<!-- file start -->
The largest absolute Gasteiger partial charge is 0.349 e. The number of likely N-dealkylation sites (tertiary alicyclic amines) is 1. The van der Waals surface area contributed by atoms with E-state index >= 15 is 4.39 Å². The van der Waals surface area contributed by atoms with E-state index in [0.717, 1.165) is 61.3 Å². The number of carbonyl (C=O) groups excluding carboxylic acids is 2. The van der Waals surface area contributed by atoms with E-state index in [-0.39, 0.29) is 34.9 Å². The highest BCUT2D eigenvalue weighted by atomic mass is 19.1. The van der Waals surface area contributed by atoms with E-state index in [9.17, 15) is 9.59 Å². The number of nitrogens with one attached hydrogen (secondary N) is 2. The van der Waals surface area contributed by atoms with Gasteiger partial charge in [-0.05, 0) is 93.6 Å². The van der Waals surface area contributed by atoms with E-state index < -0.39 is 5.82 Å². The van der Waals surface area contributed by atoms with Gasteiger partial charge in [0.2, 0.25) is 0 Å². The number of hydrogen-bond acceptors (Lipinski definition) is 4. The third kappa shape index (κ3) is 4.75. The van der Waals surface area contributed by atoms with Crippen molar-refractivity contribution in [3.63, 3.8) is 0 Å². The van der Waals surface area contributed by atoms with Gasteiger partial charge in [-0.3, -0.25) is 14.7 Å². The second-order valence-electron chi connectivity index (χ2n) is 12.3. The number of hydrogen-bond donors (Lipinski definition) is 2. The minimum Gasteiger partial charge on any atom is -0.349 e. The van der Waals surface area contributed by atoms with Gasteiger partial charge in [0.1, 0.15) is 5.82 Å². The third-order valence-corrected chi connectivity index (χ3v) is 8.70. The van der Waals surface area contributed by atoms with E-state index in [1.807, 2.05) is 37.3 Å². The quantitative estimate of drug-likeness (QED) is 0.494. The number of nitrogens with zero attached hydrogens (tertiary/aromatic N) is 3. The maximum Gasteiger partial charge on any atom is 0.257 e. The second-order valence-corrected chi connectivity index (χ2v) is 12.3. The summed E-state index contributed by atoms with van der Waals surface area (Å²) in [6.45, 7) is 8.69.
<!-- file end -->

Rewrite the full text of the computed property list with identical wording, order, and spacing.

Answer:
The largest absolute Gasteiger partial charge is 0.349 e. The number of likely N-dealkylation sites (tertiary alicyclic amines) is 1. The van der Waals surface area contributed by atoms with E-state index >= 15 is 4.39 Å². The van der Waals surface area contributed by atoms with E-state index in [0.717, 1.165) is 61.3 Å². The number of carbonyl (C=O) groups excluding carboxylic acids is 2. The van der Waals surface area contributed by atoms with E-state index in [-0.39, 0.29) is 34.9 Å². The highest BCUT2D eigenvalue weighted by atomic mass is 19.1. The van der Waals surface area contributed by atoms with E-state index in [9.17, 15) is 9.59 Å². The number of nitrogens with one attached hydrogen (secondary N) is 2. The van der Waals surface area contributed by atoms with Gasteiger partial charge in [-0.05, 0) is 93.6 Å². The van der Waals surface area contributed by atoms with E-state index < -0.39 is 5.82 Å². The van der Waals surface area contributed by atoms with Gasteiger partial charge in [0.2, 0.25) is 0 Å². The number of hydrogen-bond acceptors (Lipinski definition) is 4. The third kappa shape index (κ3) is 4.75. The van der Waals surface area contributed by atoms with Crippen molar-refractivity contribution in [3.63, 3.8) is 0 Å². The van der Waals surface area contributed by atoms with Gasteiger partial charge in [-0.3, -0.25) is 14.7 Å². The second-order valence-electron chi connectivity index (χ2n) is 12.3. The number of hydrogen-bond donors (Lipinski definition) is 2. The minimum Gasteiger partial charge on any atom is -0.349 e. The van der Waals surface area contributed by atoms with Gasteiger partial charge in [0.1, 0.15) is 5.82 Å². The third-order valence-corrected chi connectivity index (χ3v) is 8.70. The van der Waals surface area contributed by atoms with E-state index in [1.807, 2.05) is 37.3 Å². The quantitative estimate of drug-likeness (QED) is 0.494. The number of nitrogens with zero attached hydrogens (tertiary/aromatic N) is 3. The maximum Gasteiger partial charge on any atom is 0.257 e. The second-order valence-corrected chi connectivity index (χ2v) is 12.3. The summed E-state index contributed by atoms with van der Waals surface area (Å²) in [6.45, 7) is 8.69.